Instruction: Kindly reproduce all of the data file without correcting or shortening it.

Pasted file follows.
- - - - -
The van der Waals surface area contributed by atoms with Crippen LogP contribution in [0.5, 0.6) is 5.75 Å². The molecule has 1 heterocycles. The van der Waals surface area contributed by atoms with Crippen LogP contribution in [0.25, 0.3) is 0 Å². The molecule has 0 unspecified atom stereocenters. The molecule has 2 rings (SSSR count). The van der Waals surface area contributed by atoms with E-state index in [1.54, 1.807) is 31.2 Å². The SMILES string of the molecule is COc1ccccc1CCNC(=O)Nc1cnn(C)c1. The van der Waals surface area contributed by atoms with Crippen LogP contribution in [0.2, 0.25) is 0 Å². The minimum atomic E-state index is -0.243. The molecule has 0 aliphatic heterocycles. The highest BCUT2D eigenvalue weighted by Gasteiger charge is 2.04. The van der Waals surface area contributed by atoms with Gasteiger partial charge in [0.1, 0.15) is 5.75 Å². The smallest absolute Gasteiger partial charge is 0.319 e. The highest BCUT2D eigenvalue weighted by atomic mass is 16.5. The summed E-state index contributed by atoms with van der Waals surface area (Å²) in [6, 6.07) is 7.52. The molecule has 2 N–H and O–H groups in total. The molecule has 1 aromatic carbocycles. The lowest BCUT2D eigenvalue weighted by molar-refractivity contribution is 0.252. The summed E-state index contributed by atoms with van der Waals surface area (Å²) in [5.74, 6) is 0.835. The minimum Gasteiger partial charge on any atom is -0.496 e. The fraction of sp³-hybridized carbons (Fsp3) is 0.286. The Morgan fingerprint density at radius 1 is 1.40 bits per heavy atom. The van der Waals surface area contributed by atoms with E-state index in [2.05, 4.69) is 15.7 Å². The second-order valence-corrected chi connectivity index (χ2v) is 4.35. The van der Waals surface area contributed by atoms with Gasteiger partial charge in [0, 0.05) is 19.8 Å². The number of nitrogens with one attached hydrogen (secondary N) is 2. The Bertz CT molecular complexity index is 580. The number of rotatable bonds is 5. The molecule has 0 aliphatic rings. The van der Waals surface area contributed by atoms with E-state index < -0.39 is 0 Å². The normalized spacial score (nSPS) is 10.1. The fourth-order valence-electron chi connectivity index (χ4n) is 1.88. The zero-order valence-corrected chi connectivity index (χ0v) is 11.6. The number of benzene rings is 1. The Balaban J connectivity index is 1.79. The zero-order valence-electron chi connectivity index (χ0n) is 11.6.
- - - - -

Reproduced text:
The van der Waals surface area contributed by atoms with Crippen LogP contribution in [0.5, 0.6) is 5.75 Å². The molecule has 1 heterocycles. The van der Waals surface area contributed by atoms with Crippen LogP contribution in [0.25, 0.3) is 0 Å². The molecule has 0 unspecified atom stereocenters. The molecule has 2 rings (SSSR count). The van der Waals surface area contributed by atoms with E-state index in [1.54, 1.807) is 31.2 Å². The SMILES string of the molecule is COc1ccccc1CCNC(=O)Nc1cnn(C)c1. The van der Waals surface area contributed by atoms with Crippen LogP contribution in [0.2, 0.25) is 0 Å². The minimum atomic E-state index is -0.243. The molecule has 0 aliphatic heterocycles. The highest BCUT2D eigenvalue weighted by Gasteiger charge is 2.04. The van der Waals surface area contributed by atoms with Gasteiger partial charge in [0.1, 0.15) is 5.75 Å². The smallest absolute Gasteiger partial charge is 0.319 e. The highest BCUT2D eigenvalue weighted by atomic mass is 16.5. The summed E-state index contributed by atoms with van der Waals surface area (Å²) in [6, 6.07) is 7.52. The molecule has 2 N–H and O–H groups in total. The molecule has 1 aromatic carbocycles. The lowest BCUT2D eigenvalue weighted by molar-refractivity contribution is 0.252. The summed E-state index contributed by atoms with van der Waals surface area (Å²) in [5.74, 6) is 0.835. The minimum Gasteiger partial charge on any atom is -0.496 e. The fraction of sp³-hybridized carbons (Fsp3) is 0.286. The Morgan fingerprint density at radius 1 is 1.40 bits per heavy atom. The van der Waals surface area contributed by atoms with E-state index in [2.05, 4.69) is 15.7 Å². The second-order valence-corrected chi connectivity index (χ2v) is 4.35. The van der Waals surface area contributed by atoms with Gasteiger partial charge in [0, 0.05) is 19.8 Å². The number of nitrogens with one attached hydrogen (secondary N) is 2. The Bertz CT molecular complexity index is 580. The number of rotatable bonds is 5. The molecule has 0 aliphatic rings. The van der Waals surface area contributed by atoms with E-state index < -0.39 is 0 Å². The normalized spacial score (nSPS) is 10.1. The fourth-order valence-electron chi connectivity index (χ4n) is 1.88. The zero-order valence-corrected chi connectivity index (χ0v) is 11.6. The number of benzene rings is 1. The Balaban J connectivity index is 1.79. The zero-order valence-electron chi connectivity index (χ0n) is 11.6.